If you also have a habit of waking up late in the weekends then there is a bad news for all of you.
Bad News for late sleepers: You might become a victim of cancer and may die sooner.
Nowadays, everyone is busy in their daily life, working day and night to survive in this competitive world. Due to this, people forget to take care of themselves. Which leads to different health problems including headache, insomnia, etc.
Even people are not able to sleep early at night and for that people wait for a day’s holiday for which they will get up comfortably and complete their week-long sleep in one day.
After working 6 days, people wait for that one day when they will change their daily routine and sleep all day and relax. This one day they complete the fatigue of their whole week. But according to a new study, people who overcome their fatigue in a day like this, are actually messing up with their health.
“This is a public health issue that can no longer be ignored,” said study co-author Malcolm van Schantz of the University of Surrey,
Arguing that “night types” should be allowed to start and finish work later in the day.
“Night owls trying to live in a morning-lark world may (suffer) health consequences,” said fellow author Kristen Knutson of Northwestern University in Chicago.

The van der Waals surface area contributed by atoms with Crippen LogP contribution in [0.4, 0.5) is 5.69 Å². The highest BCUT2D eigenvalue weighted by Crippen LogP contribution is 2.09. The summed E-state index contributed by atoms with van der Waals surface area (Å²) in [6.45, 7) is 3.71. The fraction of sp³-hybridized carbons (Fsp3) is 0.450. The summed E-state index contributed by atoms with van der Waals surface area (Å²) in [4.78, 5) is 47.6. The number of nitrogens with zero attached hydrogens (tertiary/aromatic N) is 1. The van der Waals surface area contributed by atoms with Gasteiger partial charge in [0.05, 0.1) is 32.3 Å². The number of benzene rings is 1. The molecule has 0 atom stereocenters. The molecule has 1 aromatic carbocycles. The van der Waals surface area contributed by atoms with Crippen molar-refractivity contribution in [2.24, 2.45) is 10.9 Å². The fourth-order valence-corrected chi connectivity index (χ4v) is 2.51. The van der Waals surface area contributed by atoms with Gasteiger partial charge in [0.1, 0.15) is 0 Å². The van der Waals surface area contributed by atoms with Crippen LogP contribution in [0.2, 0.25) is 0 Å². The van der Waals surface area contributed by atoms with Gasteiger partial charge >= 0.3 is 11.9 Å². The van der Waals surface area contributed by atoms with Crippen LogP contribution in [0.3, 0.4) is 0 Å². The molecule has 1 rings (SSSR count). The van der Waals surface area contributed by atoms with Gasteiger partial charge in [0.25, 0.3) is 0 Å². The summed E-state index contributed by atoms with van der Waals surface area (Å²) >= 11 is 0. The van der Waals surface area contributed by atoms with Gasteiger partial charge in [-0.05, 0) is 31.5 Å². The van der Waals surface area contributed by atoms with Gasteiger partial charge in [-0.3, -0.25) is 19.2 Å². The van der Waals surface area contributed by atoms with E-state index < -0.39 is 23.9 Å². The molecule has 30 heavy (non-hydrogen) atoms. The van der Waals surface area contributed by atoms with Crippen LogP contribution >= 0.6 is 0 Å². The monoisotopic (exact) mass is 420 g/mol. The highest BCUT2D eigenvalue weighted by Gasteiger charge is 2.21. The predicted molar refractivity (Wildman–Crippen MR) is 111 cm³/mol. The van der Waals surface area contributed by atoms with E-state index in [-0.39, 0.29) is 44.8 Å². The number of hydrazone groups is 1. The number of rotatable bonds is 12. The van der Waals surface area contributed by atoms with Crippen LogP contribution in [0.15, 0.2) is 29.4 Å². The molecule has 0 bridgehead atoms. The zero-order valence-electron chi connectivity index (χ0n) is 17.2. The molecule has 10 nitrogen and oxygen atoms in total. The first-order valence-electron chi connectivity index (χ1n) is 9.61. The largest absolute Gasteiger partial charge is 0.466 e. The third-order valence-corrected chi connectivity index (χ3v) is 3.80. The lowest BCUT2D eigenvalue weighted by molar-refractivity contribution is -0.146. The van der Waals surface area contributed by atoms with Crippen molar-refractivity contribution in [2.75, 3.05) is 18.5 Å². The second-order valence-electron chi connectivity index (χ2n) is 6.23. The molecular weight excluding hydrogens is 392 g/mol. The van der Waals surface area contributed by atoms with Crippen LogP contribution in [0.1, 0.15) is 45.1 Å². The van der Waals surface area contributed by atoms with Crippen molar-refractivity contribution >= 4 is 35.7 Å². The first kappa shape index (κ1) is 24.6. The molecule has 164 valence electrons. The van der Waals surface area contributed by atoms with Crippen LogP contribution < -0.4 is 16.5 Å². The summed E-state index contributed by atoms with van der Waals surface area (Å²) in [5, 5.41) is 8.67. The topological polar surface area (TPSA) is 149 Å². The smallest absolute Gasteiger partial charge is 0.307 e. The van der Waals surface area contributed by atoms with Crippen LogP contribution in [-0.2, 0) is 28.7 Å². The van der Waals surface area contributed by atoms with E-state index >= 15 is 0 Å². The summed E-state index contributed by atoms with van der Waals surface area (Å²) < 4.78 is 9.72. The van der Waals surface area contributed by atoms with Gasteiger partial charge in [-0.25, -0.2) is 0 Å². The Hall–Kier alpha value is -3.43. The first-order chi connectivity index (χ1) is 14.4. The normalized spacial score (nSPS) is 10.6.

According to the study published in Current Biology, if you also compensate for your sleep by resting more on the weekend and if you spend the entire day sleeping, you will feel better for just a few days and then you will again start feeling lazy.
Let us tell you, that this is not the first time that this study has been done on this topic.
It’s not the first study to find health differences between early birds and night owls. A 2017 study out of Finland found that morning people tend to eat better and earlier in the day than late risers, leading to a higher risk of obesity for night owls.
The higher risk may be because “people who are up late have an internal biological clock that doesn’t match their external environment,” Knutson said.
“It could be psychological stress, eating at the wrong time for the body, not exercising enough, not sleeping enough, being awake at night by yourself, maybe drug or alcohol use.”
Previous research has found that genetics may play a big role in determining whether someone is an early bird n or night owl, but environmental and lifestyle factors are also likely at play.
“You’re not doomed,” Knutson said. “Part of it you don’t have any control over and part of it you might.”
If your natural tendency is to be a night owl, the study authors suggest shifting behavior to make sure you are exposed to light early in the morning but not at night. Keeping a regular bedtime, even on the weekends, can also go a long way in changing sleep habits.
The researchers also suggest that society could make some changes to accommodate people’s body clocks.
“If you can recognize these (types) are, in part, genetically determined and not just a character flaw, jobs and work hours could have more flexibility for owls,” Knutson said. “They shouldn’t be forced to get up for an 8:00 a.m. shift.”
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